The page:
He ended the call and placed the phone back in the car’s center console.
“I’d hate for Mr. Landon to get a speeding ticket,” I said.
“We’re not sure that was Mr. Landon . . . or even if that was his truck. If it was, whoever was driving it took the expression drive it like you stole it to heart and deserves a ticket.”
“I hadn’t thought of that—that it could be his truck but not him driving. Maybe someone did steal Mr. Landon’s truck. How awful.”
Ryan picked up my hand and kissed it. “We don’t know anything for sure right now. Given what we know about Mr. Landon, I doubt that was him or his truck.”
“But we don’t know for sure. There could be something wrong. Let’s turn around and drive out to Mr. Landon’s place to see if we can help.”
“We can’t. I’m off duty, and we’ve already sent help his way. If anything’s wrong, the police will get Mr. Landon the help he needs.”
“I hope so,” I said. “I’ve got a really bad feeling about this. I can’t imagine Mr. Landon ever speeding down the road like that.”
“Would it make you feel better to call the man?”
“No. He might think I was crazy to call him at this time of night to ask him if he was speeding down the road. And like you said, it probably wasn’t him . . . or his truck.”
When I arrived at the café the next morning, I was surprised to see Stu Landon’s truck haphazardly parked at the far right corner of the lot. I took my usual spot in the parking space farthest away from the front door to the left of the building. Gathering my keys and purse and stepping out of the car, I could see Mr. Landon sitting in the driver’s seat of his truck. I gave him a smile and a wave, wishing he’d have let me know he’d planned on being here this early so I wouldn’t have kept him waiting.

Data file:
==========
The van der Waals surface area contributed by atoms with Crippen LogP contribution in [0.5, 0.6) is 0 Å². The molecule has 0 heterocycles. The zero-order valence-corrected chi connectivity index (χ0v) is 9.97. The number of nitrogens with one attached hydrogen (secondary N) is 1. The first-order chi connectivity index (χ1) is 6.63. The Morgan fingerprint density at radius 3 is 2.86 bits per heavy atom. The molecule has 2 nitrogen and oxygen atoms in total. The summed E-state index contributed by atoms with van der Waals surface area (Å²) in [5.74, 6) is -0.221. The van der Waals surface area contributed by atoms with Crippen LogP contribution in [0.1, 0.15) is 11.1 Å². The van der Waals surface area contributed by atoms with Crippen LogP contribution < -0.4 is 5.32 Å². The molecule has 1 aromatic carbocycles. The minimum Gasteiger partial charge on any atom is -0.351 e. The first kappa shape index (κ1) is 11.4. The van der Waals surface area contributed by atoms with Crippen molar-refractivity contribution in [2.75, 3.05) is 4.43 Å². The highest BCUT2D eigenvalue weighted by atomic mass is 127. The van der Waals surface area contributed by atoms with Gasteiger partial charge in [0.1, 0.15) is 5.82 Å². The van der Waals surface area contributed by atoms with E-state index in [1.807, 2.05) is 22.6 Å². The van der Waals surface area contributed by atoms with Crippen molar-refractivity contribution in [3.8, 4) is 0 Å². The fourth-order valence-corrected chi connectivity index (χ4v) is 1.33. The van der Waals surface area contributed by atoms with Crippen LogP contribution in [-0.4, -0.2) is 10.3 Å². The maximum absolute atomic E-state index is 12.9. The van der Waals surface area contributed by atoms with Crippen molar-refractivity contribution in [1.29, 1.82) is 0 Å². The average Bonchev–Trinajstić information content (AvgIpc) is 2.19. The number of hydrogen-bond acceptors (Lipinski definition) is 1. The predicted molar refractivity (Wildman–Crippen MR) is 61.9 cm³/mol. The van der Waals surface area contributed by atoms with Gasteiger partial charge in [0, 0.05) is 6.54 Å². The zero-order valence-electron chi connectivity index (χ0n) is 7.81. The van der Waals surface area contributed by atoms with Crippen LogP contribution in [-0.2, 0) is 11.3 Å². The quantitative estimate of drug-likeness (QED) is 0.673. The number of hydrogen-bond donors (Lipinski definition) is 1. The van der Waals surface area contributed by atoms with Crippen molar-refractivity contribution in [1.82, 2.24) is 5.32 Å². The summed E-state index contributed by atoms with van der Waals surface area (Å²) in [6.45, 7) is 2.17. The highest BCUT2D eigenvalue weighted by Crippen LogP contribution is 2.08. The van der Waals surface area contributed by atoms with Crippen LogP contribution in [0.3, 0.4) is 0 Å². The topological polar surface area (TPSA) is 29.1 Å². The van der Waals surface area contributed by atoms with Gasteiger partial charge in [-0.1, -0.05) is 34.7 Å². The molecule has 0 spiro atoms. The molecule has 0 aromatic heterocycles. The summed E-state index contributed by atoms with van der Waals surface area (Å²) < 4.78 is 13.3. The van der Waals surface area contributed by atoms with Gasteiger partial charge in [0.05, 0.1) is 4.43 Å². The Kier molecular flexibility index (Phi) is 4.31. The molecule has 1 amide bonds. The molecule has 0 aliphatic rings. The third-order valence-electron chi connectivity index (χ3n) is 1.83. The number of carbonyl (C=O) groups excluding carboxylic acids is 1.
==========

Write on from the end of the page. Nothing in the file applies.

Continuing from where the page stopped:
He didn’t wave back, and I wondered if he was angry. Or maybe he hadn’t seen me. Then again, he could simply be preoccupied.
I unlocked the door, put my purse under the counter, and waited for Mr. Landon to bring in the honey I’d requested yesterday. When he hadn’t come inside after a couple of minutes, I went to check on him. Maybe he really hadn’t seen me arrive . . . or noticed my car in the parking lot. Unlikely, but I guess it was possible.
I walked over to Mr. Landon’s truck. No wonder he hadn’t seen me. His straw hat had slid down over his eyes. Had he been waiting on me for so long he’d fallen asleep?
I rapped my knuckles lightly on the window. “Mr. Landon?”
When he didn’t respond, I knocked a little harder. Still, no response. I was getting concerned. What if Mr. Landon had suffered a stroke or something?
I heard a car pull into the lot. I glanced over my shoulder and was glad to see Luis parking beside my Beetle. Luis was our busboy and dishwasher. He could help me get Mr. Landon out of the truck and inside the café if need be.
After knocking on the window again and still getting no response from Mr. Landon, I carefully opened the door of the truck. Mr. Landon began sliding out onto the pavement. Was that blood on his shirt?
“Luis! Can you help me?”
I heard Luis’s feet pounding the pavement as he ran to us. “What’s going on?” He gasped. “Amy, he’s bleeding.”
“I see that. And right now, he’s falling out of the truck. Could you help me get him?”
“I don’t think we should. Let’s put him back inside the truck and call for help.” He stepped between the door and Mr. Landon and gently pushed the man toward the passenger side of the truck.
Mr. Landon fell over and I could see that his throat had been cut. I was barely aware that I was screaming until I felt Luis’s hands on my shoulders.
“I don’t think there’s anything we can do for him,” he said. “Let’s get you inside.”
“No. No, we have to stay with him. We have to wait here until help comes.”
I heard Luis talking, but it wasn’t to me. He’d called 9-1-1.
“Thank you,” I said as he returned his phone to his pocket.
“You shouldn’t be looking at this.” He gently turned me away from Mr. Landon’s truck. “The man is dead.”
We walked a few feet away from the truck.
“You’re shaking,” he said. “You need to sit down.”
He needed to sit as badly as I did. Still, I wasn’t about to leave Mr. Landon until after the paramedics arrived.
“I’m fine,” I told him, knowing fully well that neither of us was fine.
I was relieved when I heard sirens approaching. Poor Mr. Landon was almost out of my incapable care.